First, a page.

At first, it’s hard to tell if BMO Financial Group’s $4.1 billion acquisition of Marshall & Ilsley is about a strategic expansion of business in the U.S. or an opportunistic buy of a bank beat up by bad real estate loans.
The answer is it is probably both. Marshall & Ilsley has lost money for nearly two years because its loan portfolio – heavily commercial – soured across the board. But it has a strong deposit footprint in Wisconsin, Minnesota, Florida and Arizona.
Posted by Rick Stine
on July 16, 2010
, Consumer Products
, Wall Street
Three major financial institutions reported earnings today (GE Capital, the finance unit of GE, along with Citigroup and Bank of America) and while all were profitable, one sore spot stuck out when you dug through the mounds of data each company reported: Commercial real estate remains a big drag.
GE Capital had net income of $830 million – and that was after it lost $524 million in its real estate portfolio. The unit said it wrote off $186 million of bad commercial real estate debt and had $1.6 billion of non-performing assets. It placed at $6.3 billion its unrealized real estate loss.
Posted by Rick Stine
on January 25, 2010
, Commercial Mortgages
, Credit Crisis
, Real Estate
The problems facing the commercial real estate business are hitting the big and small. The Wall Street Journal reported today on the decision by Tishman Speyer to essentially hand over the huge Peter Cooper Village and Stuyvesant town apartment complex in NYC to its creditors. The $5.4 billion paid for the property was the most ever paid in the residential real estate business. But much smaller transactions remain in trouble and continue to affect medium and small sized banks all over the country. PrivateBancorp of Chicago reported today that it wrote off $27 million of commercial real estate and construction loans. It had $436 million of nonperforming loans, of which 72% was in commercial real estate or construction.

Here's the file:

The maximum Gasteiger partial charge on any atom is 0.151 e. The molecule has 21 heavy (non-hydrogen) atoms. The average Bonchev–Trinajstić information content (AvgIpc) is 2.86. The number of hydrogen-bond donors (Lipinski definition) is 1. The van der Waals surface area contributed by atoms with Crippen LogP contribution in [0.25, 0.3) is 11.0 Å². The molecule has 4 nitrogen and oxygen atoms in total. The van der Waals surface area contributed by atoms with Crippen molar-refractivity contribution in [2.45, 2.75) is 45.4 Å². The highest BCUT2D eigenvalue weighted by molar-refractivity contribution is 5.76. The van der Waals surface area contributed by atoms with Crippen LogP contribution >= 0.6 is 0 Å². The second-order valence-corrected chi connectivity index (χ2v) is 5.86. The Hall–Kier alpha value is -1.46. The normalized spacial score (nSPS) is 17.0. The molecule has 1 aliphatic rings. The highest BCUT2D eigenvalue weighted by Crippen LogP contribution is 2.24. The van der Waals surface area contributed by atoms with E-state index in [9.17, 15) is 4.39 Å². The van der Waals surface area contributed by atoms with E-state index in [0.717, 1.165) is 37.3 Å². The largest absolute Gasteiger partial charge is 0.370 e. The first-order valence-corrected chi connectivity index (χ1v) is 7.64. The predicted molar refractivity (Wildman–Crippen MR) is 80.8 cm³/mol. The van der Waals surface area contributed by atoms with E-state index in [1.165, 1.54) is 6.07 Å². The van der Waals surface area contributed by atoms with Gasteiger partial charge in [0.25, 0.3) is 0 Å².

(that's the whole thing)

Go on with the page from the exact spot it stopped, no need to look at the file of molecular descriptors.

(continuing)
Bank of America and General Electric today became the latest companies to report more problems in their commercial real estate portfolios (disclosed in their quarterly earnings reports). As you can see from the chart on the left, the quality of CRE loans sitting on Bank of America’s books is deteriorating fairly rapidily. In fact, that $6.9 billion of non-performing CRE loans is a whopping 9.55% of its total CRE portfolio. That’s just about $1 of every $10 the bank has loaned in this area is currently not making interest payments. GE Capital, on the other hand, had about 2.9% of its commercial real estate portfolio that it classified as “non-earning” (for about $1.3 billion). Bank of America has also been forced to set aside more reserves against its commercial real estate portfolio – its allowance for CRE loan losses is now $3 billion versus $1.3 billion a year ago.